That’s because—not for the first time—that Apple (AAPL) browser has yet to support a security advance. Even as Safari has excelled at protecting privacy on the web, it’s trailed competitors Google (GOOG, GOOGL), Microsoft (MSFT) and Mozilla in defending against other online menaces.
That’s left people with an uncomfortable choice: First-rate security or first-rate privacy in a browser, but not both.
On the one hand, Safari keeps advertisers from following you around but makes it harder to secure your accounts. Meanwhile, Google’s Chrome provides strongest the armor against online attackers but does too much to indulge the creepier instincts of online marketers. You shouldn’t be happy about that.
A key to account security
Apple’s security lag is most obvious in the feature Twitter added: universal two-factor authentication, in which you verify a login by plugging a cryptographically-signed USB key into your computer.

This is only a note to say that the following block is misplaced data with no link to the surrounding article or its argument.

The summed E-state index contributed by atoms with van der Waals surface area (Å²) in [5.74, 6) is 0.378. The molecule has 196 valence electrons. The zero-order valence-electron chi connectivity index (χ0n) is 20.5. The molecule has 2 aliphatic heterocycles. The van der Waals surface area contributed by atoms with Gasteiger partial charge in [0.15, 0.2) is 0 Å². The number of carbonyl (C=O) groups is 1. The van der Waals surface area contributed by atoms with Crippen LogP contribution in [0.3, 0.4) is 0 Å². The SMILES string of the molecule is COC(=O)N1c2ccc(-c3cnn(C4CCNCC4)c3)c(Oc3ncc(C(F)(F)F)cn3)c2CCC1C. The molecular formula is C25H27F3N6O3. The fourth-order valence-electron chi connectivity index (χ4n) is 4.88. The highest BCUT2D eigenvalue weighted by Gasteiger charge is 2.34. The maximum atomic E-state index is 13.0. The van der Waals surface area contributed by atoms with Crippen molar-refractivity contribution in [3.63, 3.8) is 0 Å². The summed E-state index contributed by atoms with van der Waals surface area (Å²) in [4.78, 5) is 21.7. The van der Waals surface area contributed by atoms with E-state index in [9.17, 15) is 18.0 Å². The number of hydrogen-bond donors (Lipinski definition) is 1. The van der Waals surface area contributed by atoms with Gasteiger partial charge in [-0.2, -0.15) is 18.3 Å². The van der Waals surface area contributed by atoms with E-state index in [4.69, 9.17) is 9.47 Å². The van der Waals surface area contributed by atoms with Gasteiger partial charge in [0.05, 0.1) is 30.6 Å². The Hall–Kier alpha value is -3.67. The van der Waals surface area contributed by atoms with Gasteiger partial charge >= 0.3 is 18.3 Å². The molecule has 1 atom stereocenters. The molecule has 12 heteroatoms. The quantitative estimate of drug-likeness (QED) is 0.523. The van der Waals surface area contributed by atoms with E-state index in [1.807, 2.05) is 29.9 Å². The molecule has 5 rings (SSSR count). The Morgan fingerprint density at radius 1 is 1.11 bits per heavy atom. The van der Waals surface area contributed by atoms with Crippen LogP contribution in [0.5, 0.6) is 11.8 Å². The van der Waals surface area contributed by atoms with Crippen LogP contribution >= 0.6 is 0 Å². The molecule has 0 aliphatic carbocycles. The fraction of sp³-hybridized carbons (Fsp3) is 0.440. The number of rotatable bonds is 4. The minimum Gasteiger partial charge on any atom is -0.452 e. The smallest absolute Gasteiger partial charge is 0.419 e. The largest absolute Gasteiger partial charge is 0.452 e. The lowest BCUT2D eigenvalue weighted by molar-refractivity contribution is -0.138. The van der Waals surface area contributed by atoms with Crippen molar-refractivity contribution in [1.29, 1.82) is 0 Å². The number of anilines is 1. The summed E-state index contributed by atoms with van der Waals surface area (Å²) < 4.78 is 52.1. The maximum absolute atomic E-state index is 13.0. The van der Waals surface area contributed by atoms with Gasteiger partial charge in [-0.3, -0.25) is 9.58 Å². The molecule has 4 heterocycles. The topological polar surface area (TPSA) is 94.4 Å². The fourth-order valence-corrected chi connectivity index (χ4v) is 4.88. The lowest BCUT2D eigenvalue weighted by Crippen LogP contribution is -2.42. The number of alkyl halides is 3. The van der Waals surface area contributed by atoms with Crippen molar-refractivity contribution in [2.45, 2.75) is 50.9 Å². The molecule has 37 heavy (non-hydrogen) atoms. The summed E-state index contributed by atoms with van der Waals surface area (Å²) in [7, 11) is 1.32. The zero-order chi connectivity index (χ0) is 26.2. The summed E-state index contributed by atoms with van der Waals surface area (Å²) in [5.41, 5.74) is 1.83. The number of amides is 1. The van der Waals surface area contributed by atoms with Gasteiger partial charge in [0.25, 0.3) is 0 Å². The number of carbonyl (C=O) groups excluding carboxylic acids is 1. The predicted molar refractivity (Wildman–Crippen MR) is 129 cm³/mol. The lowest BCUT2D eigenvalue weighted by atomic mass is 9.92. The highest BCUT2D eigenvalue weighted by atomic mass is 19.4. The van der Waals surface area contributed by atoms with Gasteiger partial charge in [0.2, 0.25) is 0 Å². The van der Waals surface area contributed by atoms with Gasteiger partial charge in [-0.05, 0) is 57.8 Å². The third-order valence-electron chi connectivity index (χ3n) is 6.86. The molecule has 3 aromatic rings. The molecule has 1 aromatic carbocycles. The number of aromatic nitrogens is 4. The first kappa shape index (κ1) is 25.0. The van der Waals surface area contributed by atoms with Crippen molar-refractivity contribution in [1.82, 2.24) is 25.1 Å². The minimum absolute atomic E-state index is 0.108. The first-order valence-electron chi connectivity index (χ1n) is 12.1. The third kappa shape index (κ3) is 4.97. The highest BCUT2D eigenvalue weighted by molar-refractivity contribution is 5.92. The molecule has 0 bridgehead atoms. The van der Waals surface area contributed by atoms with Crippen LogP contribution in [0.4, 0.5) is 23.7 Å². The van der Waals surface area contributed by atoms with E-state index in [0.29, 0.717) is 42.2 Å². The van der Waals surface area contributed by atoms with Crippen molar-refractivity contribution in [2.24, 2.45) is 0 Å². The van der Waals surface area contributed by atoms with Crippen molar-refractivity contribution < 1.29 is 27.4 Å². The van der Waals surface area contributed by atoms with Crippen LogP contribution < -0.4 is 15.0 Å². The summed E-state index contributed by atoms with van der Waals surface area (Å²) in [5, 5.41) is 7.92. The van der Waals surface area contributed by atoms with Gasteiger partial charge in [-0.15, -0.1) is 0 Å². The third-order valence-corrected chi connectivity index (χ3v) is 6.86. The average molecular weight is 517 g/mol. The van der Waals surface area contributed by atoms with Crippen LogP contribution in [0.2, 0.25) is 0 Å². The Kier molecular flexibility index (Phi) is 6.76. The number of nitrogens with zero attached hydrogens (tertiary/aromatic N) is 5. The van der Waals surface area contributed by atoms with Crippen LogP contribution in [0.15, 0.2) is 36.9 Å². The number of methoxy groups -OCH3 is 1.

“U2F” protects against somebody stealing your password and neatly solves major problems with phone-based two-step verification, the most common sort.
Confirming a login with a one-time code sent via text message to your phone won’t work without a cellular signal, such as on most planes. It can also be defeated if an attacker convinces a customer-service rep at your wireless carrier to transfer your number to another device.
Having a smartphone app like Google’s Authenticator calculate confirmation codes eliminates the cellular-connectivity and account-takeover risks. But reconfiguring this app every time you switch devices is—as Google security product manager Stephan Somogyi told me last July—“a complete, total and unmitigated pain.”
Chrome has supported U2F since 2014. This spring, Microsoft and Mozilla said they would support a successor standard, WebAuthn, in their Edge and Firefox browsers. In May Firefox did just that—although Google accounts still rely on the older U2F standard that won’t work in Firefox until you enable a hidden option.